spontaneous organization


“I need some chocolate ice cream!”

How often have you heard people use the phrase “I need” when they really mean “I want”?  We do use this phrase loosely, for emphasis, and if its understood as such, there is no reason to object ... except that it becomes difficult to discern when something is needed in order for what else
to be possible.

That is “need” always implies an “or else.”  
There is an implicit threat to something that is valued; such as for example your life.  In order remain alive, we need oxygen.  Similarly we need food, but we don’t need chocolate, or any other flavour of ice cream to be healthy and happy. 


In everyday conversation we will often tell a group of people to self-organize their interactions, the ground rules of their work or play together for some specific situation.   This instruction implicitly asks them to direct their behaviour towards whatever they will do together in a coordinated fashion; which may entail agreeing on roles, or may simply appear to “happen” given the skills and propensities of the individuals.  Humans can do this socially.

We also use the term self-organization in systems parlance to mean order arising out of local interactions between components - in other words it refers to the spontaneous arising of a system of one kind or another.  Aside from variations determined by the initial conditions, and how these come about or are intentionally set, a system that is the result of the properties of the components may be more robust or resilient than one that requires continuous intervention from outside it.   Namely, all systems, whether spontaneously organized or intentionally created are inherently sensitive to their medium as they interact with their medium as wholes.  If a system is capable of adaptation then it is more resilient, and perhaps more robust.  Not all spontaneously organized systems are either resilient or robust.

“it evolved because it was needed”

Result and process are often confounded - and often in the domain of explaining the evolution of characteristics that an individual, group of species shows.  It makes sense when conscious choices are made “She knew she had to develop this skill in order to get that job.”   But, unless one wishes to propose an omniscient authority, birds do not evolve long curved bills in order to better probe crevices.  Rather, birds that like to probe crevices, or happen to be in a situation where probing crevices is worth while even if difficult, will over a few generations favour those individuals, who within the immense flexibility of a complex genomic system, happen to have longer curved bills.  Thus spontaneously, through interactions with its environment, a population of birds with long bills may develop.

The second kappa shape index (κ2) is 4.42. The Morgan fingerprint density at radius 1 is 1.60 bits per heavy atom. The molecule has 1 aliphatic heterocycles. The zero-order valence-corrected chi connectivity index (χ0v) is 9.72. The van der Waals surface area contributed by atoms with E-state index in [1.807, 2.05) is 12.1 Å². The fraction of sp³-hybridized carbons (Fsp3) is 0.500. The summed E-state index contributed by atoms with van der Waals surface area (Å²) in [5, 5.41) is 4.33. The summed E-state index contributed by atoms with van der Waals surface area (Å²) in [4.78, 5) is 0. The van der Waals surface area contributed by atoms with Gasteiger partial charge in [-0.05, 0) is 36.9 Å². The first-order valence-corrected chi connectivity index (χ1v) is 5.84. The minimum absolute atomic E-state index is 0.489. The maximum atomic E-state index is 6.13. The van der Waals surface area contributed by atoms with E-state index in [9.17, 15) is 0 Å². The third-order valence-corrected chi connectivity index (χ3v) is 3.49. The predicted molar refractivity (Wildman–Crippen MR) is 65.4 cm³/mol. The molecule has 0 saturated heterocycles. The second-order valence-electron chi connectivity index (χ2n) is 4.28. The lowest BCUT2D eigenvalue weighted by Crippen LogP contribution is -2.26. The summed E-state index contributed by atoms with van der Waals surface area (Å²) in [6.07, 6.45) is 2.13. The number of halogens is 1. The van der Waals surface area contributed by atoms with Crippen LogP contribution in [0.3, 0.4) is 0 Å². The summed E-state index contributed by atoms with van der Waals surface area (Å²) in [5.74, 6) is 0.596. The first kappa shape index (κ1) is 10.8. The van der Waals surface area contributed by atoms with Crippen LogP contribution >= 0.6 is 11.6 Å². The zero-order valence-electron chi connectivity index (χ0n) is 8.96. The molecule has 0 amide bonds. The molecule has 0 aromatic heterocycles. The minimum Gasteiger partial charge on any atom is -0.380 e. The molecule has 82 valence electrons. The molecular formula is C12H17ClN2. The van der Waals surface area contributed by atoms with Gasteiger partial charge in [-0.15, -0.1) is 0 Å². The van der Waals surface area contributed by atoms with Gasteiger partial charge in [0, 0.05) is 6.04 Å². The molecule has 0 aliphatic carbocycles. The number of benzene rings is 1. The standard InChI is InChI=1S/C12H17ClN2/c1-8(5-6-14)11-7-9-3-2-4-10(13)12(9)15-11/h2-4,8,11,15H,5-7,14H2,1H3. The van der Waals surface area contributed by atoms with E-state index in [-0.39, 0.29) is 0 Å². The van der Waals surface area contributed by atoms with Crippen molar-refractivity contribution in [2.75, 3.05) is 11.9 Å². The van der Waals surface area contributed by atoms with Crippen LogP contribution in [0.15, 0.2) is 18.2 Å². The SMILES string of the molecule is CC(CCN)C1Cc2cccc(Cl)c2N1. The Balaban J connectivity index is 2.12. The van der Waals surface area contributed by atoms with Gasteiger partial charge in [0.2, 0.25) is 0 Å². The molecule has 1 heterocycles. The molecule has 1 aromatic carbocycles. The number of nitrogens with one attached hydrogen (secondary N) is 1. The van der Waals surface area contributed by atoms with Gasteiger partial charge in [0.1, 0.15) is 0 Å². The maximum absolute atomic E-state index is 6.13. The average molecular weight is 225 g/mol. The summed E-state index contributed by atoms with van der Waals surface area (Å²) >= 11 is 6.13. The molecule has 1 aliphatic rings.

Spontaneous organization always arises in a combination between the dynamic properties of the elements entailed in becoming “organized”  and the dynamics of their medium.

spontaneous organization

Maturana uses the expression spontaneous organization rather than self-organization.  I prefer this expression as well, even though self-organization is the commonly used term.

There are several differences between the nuances implicit in the two terms.  Stressing “spontaneous” make clear that we are not referring to an external determinant or controller for the happening.  Further, the system that becomes the “self” doesn’t exist prior to the organizing dynamics happening.  There isn’t an entity sitting in some cosmic or psychic limbo trying to create itself into existence.  Or rather, I do not favour the explanation that there is such an entity.  Finally, what is spontaneoulsy organized can also become spontaneously disorganized once the conditions for its existence as an entity or phenomenon ceases.  This is obviously the case for the little whirlpools we may see forming and dissipating in a stream, or for that matter snowflakes forming and then melting.

slime molds are often presented as a remarkable example of self organization as the distributed cells coalesce to become the fruiting body.